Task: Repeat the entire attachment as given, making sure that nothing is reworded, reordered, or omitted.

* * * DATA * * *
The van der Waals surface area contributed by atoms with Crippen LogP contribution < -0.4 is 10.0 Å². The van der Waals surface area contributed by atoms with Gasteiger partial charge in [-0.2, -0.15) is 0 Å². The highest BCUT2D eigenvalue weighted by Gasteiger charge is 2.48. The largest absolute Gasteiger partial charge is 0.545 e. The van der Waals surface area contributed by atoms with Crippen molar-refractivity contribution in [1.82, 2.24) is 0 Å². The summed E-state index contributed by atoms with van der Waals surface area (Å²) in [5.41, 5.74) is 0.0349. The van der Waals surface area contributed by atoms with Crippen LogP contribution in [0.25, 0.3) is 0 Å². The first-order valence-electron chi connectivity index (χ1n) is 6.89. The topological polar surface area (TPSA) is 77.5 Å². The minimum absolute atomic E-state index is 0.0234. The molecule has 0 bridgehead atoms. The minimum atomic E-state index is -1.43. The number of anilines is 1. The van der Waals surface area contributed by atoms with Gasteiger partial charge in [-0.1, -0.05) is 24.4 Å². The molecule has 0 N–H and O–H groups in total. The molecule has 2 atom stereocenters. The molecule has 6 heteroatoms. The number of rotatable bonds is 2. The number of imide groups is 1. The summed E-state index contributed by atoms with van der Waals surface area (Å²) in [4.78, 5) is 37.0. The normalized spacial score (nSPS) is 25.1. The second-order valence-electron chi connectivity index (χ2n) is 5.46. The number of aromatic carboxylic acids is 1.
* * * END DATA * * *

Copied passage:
The van der Waals surface area contributed by atoms with Crippen LogP contribution < -0.4 is 10.0 Å². The van der Waals surface area contributed by atoms with Gasteiger partial charge in [-0.2, -0.15) is 0 Å². The highest BCUT2D eigenvalue weighted by Gasteiger charge is 2.48. The largest absolute Gasteiger partial charge is 0.545 e. The van der Waals surface area contributed by atoms with Crippen molar-refractivity contribution in [1.82, 2.24) is 0 Å². The summed E-state index contributed by atoms with van der Waals surface area (Å²) in [5.41, 5.74) is 0.0349. The van der Waals surface area contributed by atoms with Crippen LogP contribution in [0.25, 0.3) is 0 Å². The first-order valence-electron chi connectivity index (χ1n) is 6.89. The topological polar surface area (TPSA) is 77.5 Å². The minimum absolute atomic E-state index is 0.0234. The molecule has 0 bridgehead atoms. The minimum atomic E-state index is -1.43. The number of anilines is 1. The van der Waals surface area contributed by atoms with Gasteiger partial charge in [-0.1, -0.05) is 24.4 Å². The molecule has 0 N–H and O–H groups in total. The molecule has 2 atom stereocenters. The molecule has 6 heteroatoms. The number of rotatable bonds is 2. The number of imide groups is 1. The summed E-state index contributed by atoms with van der Waals surface area (Å²) in [4.78, 5) is 37.0. The normalized spacial score (nSPS) is 25.1. The second-order valence-electron chi connectivity index (χ2n) is 5.46. The number of aromatic carboxylic acids is 1.